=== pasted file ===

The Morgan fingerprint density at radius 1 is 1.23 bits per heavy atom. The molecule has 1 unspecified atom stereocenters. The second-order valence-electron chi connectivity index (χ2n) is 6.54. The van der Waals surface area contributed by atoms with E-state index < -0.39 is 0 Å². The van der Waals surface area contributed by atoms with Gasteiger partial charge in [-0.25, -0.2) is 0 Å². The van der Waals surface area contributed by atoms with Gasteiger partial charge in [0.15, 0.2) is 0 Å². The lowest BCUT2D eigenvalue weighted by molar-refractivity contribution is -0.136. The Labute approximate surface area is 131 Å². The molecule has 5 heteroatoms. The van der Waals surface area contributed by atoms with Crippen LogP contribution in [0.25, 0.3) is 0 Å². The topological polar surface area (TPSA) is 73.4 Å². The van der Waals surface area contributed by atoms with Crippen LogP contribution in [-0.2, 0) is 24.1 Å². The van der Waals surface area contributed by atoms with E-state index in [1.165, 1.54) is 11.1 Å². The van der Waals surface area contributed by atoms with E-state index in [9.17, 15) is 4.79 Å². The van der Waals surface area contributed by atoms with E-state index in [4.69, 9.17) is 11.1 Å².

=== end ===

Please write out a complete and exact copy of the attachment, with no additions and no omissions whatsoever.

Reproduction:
The Morgan fingerprint density at radius 1 is 1.23 bits per heavy atom. The molecule has 1 unspecified atom stereocenters. The second-order valence-electron chi connectivity index (χ2n) is 6.54. The van der Waals surface area contributed by atoms with E-state index < -0.39 is 0 Å². The van der Waals surface area contributed by atoms with Gasteiger partial charge in [-0.25, -0.2) is 0 Å². The van der Waals surface area contributed by atoms with Gasteiger partial charge in [0.15, 0.2) is 0 Å². The lowest BCUT2D eigenvalue weighted by molar-refractivity contribution is -0.136. The Labute approximate surface area is 131 Å². The molecule has 5 heteroatoms. The van der Waals surface area contributed by atoms with Crippen LogP contribution in [0.25, 0.3) is 0 Å². The topological polar surface area (TPSA) is 73.4 Å². The van der Waals surface area contributed by atoms with Crippen LogP contribution in [-0.2, 0) is 24.1 Å². The van der Waals surface area contributed by atoms with E-state index in [1.165, 1.54) is 11.1 Å². The van der Waals surface area contributed by atoms with E-state index in [9.17, 15) is 4.79 Å². The van der Waals surface area contributed by atoms with E-state index in [4.69, 9.17) is 11.1 Å².